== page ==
Chapter

The Right to Life and Prevention of Crime: Killing by the State as Punishment and/or Deterrence

Elizabeth Wicks

in The Right to Life and Conflicting Interests

Published in print August 2010 | ISBN: 9780199547395
Published online September 2010 | e-ISBN: 9780191594373 | DOI: http://dx.doi.org/10.1093/acprof:oso/9780199547395.003.0005
The Right to Life and Prevention of Crime: Killing by the State as Punishment and/or Deterrence

Show Summary Details

Preview

Chapter 5 considers the challenges to the right to life in the context of the prevention of crime, both in terms of the death penalty and the use of lethal force in order to prevent crime. While international law is moving towards abolition of the death penalty, this movement is independent of the right to life which, for historical reasons, seeks to reconcile the protection of human life with judicial killing. However, both retributive and deterrence arguments in favour of the death penalty are rejected here. The distinguishing factor between the death penalty and the use of lethal force is argued to be that the imposition of death as a punishment can never be regarded as a last resort. It is argued that the only circumstances in which state agents (or others) can legitimately use lethal force against an unjust aggressor is when that is the only means of saving innocent life.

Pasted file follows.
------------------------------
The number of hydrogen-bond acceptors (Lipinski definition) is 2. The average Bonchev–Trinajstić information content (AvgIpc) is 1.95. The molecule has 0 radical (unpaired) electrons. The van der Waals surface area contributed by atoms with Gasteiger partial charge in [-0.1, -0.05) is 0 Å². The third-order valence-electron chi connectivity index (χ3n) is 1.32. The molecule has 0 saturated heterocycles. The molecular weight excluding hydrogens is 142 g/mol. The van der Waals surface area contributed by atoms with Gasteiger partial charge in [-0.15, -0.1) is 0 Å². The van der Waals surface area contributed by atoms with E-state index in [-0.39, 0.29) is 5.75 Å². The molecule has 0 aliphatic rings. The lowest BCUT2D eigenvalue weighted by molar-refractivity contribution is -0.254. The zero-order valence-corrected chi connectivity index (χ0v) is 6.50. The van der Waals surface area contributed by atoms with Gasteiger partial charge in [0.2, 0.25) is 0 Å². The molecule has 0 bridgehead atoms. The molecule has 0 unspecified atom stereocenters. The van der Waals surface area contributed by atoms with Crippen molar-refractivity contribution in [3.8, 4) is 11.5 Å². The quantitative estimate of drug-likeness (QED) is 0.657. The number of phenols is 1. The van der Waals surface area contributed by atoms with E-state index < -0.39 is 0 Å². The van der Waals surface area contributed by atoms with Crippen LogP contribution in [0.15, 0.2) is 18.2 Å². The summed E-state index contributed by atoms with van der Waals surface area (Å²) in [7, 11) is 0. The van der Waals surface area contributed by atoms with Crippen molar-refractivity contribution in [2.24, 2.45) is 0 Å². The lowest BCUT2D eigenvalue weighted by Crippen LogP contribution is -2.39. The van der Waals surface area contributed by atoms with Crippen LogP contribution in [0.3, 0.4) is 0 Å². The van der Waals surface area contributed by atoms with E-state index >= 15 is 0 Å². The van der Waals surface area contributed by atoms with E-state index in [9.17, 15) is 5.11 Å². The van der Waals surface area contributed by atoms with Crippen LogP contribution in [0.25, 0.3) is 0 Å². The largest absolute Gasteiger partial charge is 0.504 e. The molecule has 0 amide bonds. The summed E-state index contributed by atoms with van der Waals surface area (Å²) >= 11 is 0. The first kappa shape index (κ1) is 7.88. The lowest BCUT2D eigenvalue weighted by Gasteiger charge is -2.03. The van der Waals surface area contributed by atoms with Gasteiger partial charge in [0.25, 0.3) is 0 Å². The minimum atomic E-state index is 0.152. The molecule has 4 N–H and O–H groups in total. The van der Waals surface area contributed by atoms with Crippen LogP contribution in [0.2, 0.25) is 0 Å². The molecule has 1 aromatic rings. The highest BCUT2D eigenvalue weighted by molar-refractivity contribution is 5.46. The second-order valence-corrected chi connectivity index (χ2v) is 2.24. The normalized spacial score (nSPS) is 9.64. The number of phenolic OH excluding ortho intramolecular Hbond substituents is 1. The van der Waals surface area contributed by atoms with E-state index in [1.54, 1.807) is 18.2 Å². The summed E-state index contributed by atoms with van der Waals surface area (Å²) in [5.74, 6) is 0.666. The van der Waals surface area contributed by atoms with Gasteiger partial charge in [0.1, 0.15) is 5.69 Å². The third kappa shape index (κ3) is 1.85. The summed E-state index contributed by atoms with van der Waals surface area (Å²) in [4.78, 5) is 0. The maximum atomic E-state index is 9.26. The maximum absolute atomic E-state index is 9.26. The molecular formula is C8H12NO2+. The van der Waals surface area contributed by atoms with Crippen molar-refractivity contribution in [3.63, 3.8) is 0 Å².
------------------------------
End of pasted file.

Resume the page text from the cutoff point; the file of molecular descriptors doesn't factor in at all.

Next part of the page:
Keywords: death penalty; lethal force; prevention of crime

Chapter.  27448 words. 

Subjects: Human Rights and Immigration

Full text: subscription required

How to subscribe Recommend to my Librarian

Buy this work at Oxford University Press »

Users without a subscription are not able to see the full content. Please, subscribe or login to access all content.